Mexico: a big market for small cars
In 2016, over 1.6 million vehicles were sold in Mexico, an 18.6 percent increase over 2015. The big winner in the car business is KIA, but Nissan remains king with a 25 percent market share.
The Mexican new vehicle market has doubled since 2010, when just over 820,000 units were registered. After having slowed down between 2011 and 2015, the growth rate has picked up the pace again in 2016. The first four months of 2017 indicate a flattening of the curve: between January and April, Mexicans bought 493,000 new vehicles, showing that the market is still eager, but no longer smoking hot.
Nissan holds an enviable position, selling just over 400,000 vehicles last year – an all-time record crowning an 8-year growth period. All of its best-selling models are manufactured in Mexico. The same goes for General Motors, which put 300,000-odd new vehicles onto Mexican roads (a market share of 19%), and Volkswagen, which shifted a quarter million units (15%).
Subcompact petrol cars rule
Typical for the car market in Mexico is that it is dominated by subcompact sedans (37 percent), such as the undisputedly best-selling Nissan Versa sedan and the Chevrolet Aveo. Compacts like the Volkswagen Vento and the Nissan Sentra take up 23 percent of the market, SUVs 21 percent. Only one in twenty cars sold belong to the luxury segment.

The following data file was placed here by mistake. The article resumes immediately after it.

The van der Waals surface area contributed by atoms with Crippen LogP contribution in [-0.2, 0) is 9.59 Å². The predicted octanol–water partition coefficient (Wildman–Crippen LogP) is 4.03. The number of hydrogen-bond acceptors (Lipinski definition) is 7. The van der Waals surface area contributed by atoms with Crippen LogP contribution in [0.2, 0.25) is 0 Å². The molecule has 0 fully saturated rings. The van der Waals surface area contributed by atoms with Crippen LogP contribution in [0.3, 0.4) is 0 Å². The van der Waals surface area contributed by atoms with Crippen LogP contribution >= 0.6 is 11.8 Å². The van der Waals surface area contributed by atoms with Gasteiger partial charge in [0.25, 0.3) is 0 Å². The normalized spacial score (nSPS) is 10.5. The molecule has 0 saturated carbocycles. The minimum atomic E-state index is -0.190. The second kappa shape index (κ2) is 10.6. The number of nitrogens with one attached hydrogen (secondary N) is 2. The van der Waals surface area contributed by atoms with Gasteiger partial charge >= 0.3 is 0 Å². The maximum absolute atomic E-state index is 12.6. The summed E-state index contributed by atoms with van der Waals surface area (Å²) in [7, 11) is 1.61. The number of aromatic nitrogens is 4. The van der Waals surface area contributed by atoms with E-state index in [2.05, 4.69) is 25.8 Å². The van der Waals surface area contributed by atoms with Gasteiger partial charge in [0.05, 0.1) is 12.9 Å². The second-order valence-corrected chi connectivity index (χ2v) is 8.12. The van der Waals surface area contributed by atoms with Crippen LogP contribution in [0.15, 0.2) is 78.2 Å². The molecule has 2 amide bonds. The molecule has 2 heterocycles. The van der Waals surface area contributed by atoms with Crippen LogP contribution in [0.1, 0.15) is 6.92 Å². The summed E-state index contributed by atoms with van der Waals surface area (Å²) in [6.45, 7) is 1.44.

Petrol is by far the most widespread fuel – diesel represents just 8 percent of the new vehicle sales and is restricted to commercial vehicles. The average CO2 emissions for passenger cars is 199 g/km. Regarding hybrids and EVs: with a market share of 1 percent, Mexico is still in an early stage of adopting green alternatives. EV pioneer Nissan, for instance, delivered 270-odd Leaf last year, while hybrid specialist Toyota sold 3,800 hybrids to Mexico City taxi companies.
That indicates a positive trend, which might accelerate in view of the rising fuel prices and, more importantly, the anti-pollution measures taken by the capital – the most congested city in the world. When the air quality is poor, vehicles can only be driven for a limited number of days per week. Exempt from this car ban are hybrids (registered as from 2015) and electric vehicles, which become increasingly interesting for companies to assure mobility.
Steady fleet sales
In 2015, vehicle sales to corporations grew to 20 percent of the total market in Mexico, triggered by increased international investment in vehicle production sites, the output of which is mainly destined for the U.S. However, the fleet market grew less quickly than the retail market. This can be explained by the fact that more private buyers gained access to credit than before. | 12/06/2017 | Dieter Quartier